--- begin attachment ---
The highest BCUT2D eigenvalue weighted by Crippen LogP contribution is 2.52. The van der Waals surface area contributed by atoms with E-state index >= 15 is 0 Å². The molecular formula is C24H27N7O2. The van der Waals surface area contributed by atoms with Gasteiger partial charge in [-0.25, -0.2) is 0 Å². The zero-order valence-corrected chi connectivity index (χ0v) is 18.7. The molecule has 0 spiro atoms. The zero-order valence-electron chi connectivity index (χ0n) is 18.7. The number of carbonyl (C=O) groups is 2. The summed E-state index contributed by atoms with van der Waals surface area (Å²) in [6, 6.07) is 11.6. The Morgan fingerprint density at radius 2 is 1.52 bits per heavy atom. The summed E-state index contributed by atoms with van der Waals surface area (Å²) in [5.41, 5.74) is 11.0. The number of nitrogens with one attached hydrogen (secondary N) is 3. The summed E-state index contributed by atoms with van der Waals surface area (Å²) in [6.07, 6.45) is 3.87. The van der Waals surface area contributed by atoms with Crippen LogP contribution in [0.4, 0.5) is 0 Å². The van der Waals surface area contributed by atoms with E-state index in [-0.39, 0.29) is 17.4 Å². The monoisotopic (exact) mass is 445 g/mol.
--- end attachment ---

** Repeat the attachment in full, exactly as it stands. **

The highest BCUT2D eigenvalue weighted by Crippen LogP contribution is 2.52. The van der Waals surface area contributed by atoms with E-state index >= 15 is 0 Å². The molecular formula is C24H27N7O2. The van der Waals surface area contributed by atoms with Gasteiger partial charge in [-0.25, -0.2) is 0 Å². The zero-order valence-corrected chi connectivity index (χ0v) is 18.7. The molecule has 0 spiro atoms. The zero-order valence-electron chi connectivity index (χ0n) is 18.7. The number of carbonyl (C=O) groups is 2. The summed E-state index contributed by atoms with van der Waals surface area (Å²) in [6, 6.07) is 11.6. The Morgan fingerprint density at radius 2 is 1.52 bits per heavy atom. The summed E-state index contributed by atoms with van der Waals surface area (Å²) in [5.41, 5.74) is 11.0. The number of nitrogens with one attached hydrogen (secondary N) is 3. The summed E-state index contributed by atoms with van der Waals surface area (Å²) in [6.07, 6.45) is 3.87. The van der Waals surface area contributed by atoms with Crippen LogP contribution in [0.4, 0.5) is 0 Å². The van der Waals surface area contributed by atoms with E-state index in [-0.39, 0.29) is 17.4 Å². The monoisotopic (exact) mass is 445 g/mol.